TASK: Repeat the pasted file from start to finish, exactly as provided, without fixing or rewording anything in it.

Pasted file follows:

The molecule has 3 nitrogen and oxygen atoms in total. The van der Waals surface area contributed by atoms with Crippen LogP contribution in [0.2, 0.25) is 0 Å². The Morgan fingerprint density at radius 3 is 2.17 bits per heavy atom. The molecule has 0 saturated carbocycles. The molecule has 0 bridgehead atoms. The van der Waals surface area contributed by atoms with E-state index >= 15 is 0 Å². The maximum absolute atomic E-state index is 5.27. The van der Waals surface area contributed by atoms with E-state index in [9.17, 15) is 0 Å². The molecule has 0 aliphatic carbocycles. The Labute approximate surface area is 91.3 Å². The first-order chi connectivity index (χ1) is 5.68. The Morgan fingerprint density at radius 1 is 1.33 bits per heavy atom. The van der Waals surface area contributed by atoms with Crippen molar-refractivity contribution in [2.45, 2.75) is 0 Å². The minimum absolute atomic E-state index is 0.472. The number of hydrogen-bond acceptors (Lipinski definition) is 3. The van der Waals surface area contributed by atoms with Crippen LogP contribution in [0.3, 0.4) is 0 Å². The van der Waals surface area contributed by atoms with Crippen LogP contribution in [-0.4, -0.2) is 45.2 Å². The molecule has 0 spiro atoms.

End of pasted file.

The molecule has 3 nitrogen and oxygen atoms in total. The van der Waals surface area contributed by atoms with Crippen LogP contribution in [0.2, 0.25) is 0 Å². The Morgan fingerprint density at radius 3 is 2.17 bits per heavy atom. The molecule has 0 saturated carbocycles. The molecule has 0 bridgehead atoms. The van der Waals surface area contributed by atoms with E-state index >= 15 is 0 Å². The maximum absolute atomic E-state index is 5.27. The van der Waals surface area contributed by atoms with E-state index in [9.17, 15) is 0 Å². The molecule has 0 aliphatic carbocycles. The Labute approximate surface area is 91.3 Å². The first-order chi connectivity index (χ1) is 5.68. The Morgan fingerprint density at radius 1 is 1.33 bits per heavy atom. The van der Waals surface area contributed by atoms with Crippen molar-refractivity contribution in [2.45, 2.75) is 0 Å². The minimum absolute atomic E-state index is 0.472. The number of hydrogen-bond acceptors (Lipinski definition) is 3. The van der Waals surface area contributed by atoms with Crippen LogP contribution in [0.3, 0.4) is 0 Å². The van der Waals surface area contributed by atoms with Crippen LogP contribution in [-0.4, -0.2) is 45.2 Å². The molecule has 0 spiro atoms.